Will another taxi consultation result in another delicious meal?

When traveling abroad, you mostly want to eat like the locals do, and when you want the opinion of a local, who better to ask than a taxi driver, who knows every inch of the city you’re visiting?

That’s what we always try to do when visiting someplace new, with success in Singapore, Croatia, and Thailand (as well as Japan). Our Japanese-language reporter and world traveler Ikuna Kamezawa recently continued the tradition in London. Though everything was quite expensive there and Ikuna had to tighten the belt on most aspects of her trip, the one thing she allowed herself to spend money on was food. Nutrition is important, after all!

And if there’s one world-famous food from the U.K., it’s fish and chips, so Ikuna decided to ask a taxi driver to take her to the best one in the vicinity. The taxi she selected was one of London’s famous black cabs, also called hackney carriages, which are known for their distinctive, old-fashioned design (and, of course, for being painted black). Apparently, to become a black cab driver, you have to pass the hardest taxi test in the world, so Ikuna assumed the service would be top notch.

She wasn’t sure what the proper protocol was for hailing a taxi in the U.K., but when she stuck her hand out and yelled “Taxi!”, a black cab stopped before her, so it seemed the standard method was pretty much universal. It was three times more spacious inside than she’d ever imagined, and surprisingly modern.

But when she climbed in and asked the (presumably) talented driver, “Please take me to the best fish and chips shop around here,” he seemed uncertain. Ikuna had thought London had as many fish and chips shops as Tokyo had convenience stores, but maybe she was wrong. It took some deliberation, but the driver soon pulled back into traffic and began to cruise along, so Ikuna went along for the ride, not sure what to expect.

Soon they arrived at the London taxi driver’s most recommended restaurant for fish and chips, Camden Head.

On the window, “Famous Fish & Chips” was written in bold letters, so Ikuna had faith it would be good.

Inside, it was a very stylish British pub!

Both the interior and the terrace were packed with customers.

It was 8 p.m. and still light out, which felt a bit strange to Ikuna, since it’s well and truly dark in Japan by then. Ordinarily she’d enjoy the sunshine, but since it was a bit too chilly outside even with her Uniqlo Ultra Light down jacket, she decided to set up camp indoors.

She was impressed with how trendy the beer glasses looked, which made her wonder if foreign visitors in Japan think Asahi and Kirin glasses are cool.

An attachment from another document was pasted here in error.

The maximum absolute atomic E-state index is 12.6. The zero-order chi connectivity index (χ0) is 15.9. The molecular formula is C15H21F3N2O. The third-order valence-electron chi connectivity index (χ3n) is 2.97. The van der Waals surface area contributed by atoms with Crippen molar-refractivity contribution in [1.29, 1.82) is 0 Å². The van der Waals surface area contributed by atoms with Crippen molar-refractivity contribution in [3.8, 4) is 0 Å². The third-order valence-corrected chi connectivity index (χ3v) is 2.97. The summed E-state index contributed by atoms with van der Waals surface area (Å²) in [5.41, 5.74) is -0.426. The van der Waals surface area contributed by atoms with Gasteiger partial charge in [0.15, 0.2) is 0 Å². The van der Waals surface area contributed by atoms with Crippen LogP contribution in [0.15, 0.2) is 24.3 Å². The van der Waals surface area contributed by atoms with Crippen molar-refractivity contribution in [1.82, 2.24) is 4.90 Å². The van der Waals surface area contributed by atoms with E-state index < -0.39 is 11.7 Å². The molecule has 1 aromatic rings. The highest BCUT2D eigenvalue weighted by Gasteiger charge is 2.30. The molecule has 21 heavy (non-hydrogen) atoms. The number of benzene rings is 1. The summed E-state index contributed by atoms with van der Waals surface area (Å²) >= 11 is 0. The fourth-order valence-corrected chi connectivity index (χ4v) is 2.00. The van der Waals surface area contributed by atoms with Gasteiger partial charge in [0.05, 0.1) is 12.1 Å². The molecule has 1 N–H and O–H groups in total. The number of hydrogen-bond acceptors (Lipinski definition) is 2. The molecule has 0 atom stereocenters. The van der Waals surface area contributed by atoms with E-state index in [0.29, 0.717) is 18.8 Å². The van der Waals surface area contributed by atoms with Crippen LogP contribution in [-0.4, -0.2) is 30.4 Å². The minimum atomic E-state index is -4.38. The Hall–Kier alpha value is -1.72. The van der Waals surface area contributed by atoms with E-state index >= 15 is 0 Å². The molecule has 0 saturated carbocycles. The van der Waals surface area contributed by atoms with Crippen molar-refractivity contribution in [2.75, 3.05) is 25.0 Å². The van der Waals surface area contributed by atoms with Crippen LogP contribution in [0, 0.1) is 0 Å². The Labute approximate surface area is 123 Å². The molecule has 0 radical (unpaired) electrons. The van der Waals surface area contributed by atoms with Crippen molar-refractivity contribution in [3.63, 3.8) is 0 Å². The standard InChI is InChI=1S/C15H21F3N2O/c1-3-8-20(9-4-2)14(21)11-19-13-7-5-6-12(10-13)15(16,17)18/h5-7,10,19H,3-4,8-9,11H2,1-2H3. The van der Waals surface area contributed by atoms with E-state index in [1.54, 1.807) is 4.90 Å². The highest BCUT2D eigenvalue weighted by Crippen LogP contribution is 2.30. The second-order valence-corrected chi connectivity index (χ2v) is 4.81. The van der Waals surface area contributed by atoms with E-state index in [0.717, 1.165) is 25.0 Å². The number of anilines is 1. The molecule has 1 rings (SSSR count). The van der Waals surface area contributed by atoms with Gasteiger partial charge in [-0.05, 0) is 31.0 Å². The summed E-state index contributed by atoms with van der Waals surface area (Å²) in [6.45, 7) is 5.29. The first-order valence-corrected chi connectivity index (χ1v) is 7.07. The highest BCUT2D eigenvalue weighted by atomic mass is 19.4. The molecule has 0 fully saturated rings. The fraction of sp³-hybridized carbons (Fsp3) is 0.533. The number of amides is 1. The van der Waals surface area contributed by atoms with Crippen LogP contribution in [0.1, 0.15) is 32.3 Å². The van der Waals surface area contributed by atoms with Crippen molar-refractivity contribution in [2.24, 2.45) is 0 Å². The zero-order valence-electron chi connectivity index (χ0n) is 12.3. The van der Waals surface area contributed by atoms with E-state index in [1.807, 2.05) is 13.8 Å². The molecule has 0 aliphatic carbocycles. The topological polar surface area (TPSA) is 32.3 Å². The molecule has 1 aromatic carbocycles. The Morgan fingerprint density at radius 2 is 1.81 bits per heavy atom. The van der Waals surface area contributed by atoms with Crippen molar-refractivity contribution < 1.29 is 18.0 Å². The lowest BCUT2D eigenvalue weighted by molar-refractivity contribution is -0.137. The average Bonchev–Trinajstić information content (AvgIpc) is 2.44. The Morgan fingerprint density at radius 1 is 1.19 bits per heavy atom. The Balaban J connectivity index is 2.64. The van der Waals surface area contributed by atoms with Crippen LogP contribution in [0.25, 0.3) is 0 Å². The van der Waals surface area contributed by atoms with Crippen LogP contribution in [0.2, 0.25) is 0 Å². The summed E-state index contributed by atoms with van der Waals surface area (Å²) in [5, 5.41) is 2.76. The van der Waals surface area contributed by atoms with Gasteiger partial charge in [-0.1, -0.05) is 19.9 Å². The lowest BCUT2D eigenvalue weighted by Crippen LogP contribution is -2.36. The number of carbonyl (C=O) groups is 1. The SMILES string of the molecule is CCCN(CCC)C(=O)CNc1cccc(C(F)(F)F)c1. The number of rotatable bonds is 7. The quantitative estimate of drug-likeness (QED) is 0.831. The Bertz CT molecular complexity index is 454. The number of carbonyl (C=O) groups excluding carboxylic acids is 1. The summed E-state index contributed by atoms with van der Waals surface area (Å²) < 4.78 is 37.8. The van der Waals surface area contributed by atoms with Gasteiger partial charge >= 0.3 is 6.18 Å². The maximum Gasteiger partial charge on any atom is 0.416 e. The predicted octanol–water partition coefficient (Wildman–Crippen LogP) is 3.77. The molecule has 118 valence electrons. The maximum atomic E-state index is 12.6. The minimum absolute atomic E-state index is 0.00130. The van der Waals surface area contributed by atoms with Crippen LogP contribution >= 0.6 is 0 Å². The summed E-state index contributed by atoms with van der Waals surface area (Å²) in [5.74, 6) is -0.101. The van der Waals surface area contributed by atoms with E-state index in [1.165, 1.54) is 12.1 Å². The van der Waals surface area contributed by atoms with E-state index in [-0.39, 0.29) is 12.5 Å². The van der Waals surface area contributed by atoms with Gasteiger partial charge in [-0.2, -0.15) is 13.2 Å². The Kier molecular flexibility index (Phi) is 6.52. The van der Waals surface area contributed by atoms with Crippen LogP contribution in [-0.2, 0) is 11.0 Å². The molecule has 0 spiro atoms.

The beer was recommended by a server, and Ikuna really liked it. It was fruity and smooth. That server was obviously extraordinarily talented to be able to give a smash-hit recommendation in one try.

On the menu was a huge variety of food like hamburgers, sandwiches, and assorted desserts. Ikuna ordered the Fish & Chips for 13.99 Pounds (about 2,542 yen or US$17.02). From a Japanese perspective, that’s pretty expensive, but for London, that’s on the cheaper side. As her eyes bugged out at the sight of that price, Ikuna decided she couldn’t wait for the yen to get stronger.

The battering on the fish was super crispy, and when she cut it with a knife, it made a satisfying “crunch” noise. It was so crunchy and hot that Ikuna was worried she might scratch or burn her mouth, but when she tried it, she was really impressed. The fish inside was soft and flaky, and the filet was huge.

In terms of internationally recognized symbols of a county’s cuisine, Ikuna realizes some people might say fish and chips is a meal lacking in complexity and sophistication. After talking with several people on her trip, though, Ikuna came to the conclusion that fish and chips is a meal that’s all about the simple pleasures, and after trying this recommendation from her taxi driver, Ikuna understood just how good they can be. Clearly, there’s no merit to the rumor that English food doesn’t taste good, and this made her want to try its other dishes too!

Ikuna only made it about halfway through her plate before she started to get full, so she leisurely nibbled on it and while sipping her beer, like it was a drinking snack. Though she’d previously thought the dish was a bit expensive (by Japanese standards), in the end she thought it was pretty reasonable if you consider how much you could spend on the equivalent amount of food and snacks in a Japanese bar.

It was nine o’clock by the time she emerged from the restaurant, and dusk had not yet fallen. Ikuna was feeling inspired, so she hopped on one of London’s famous double-decker buses to get a view of Big Ben and the Westminster Bridge.

After a ride in a black cab, a dinner of fish and chips, a tour on a double-decker bus, and a view of Big Ben, Ikuna felt she was getting the full London experience, and wondered what adventures were in store for her next.

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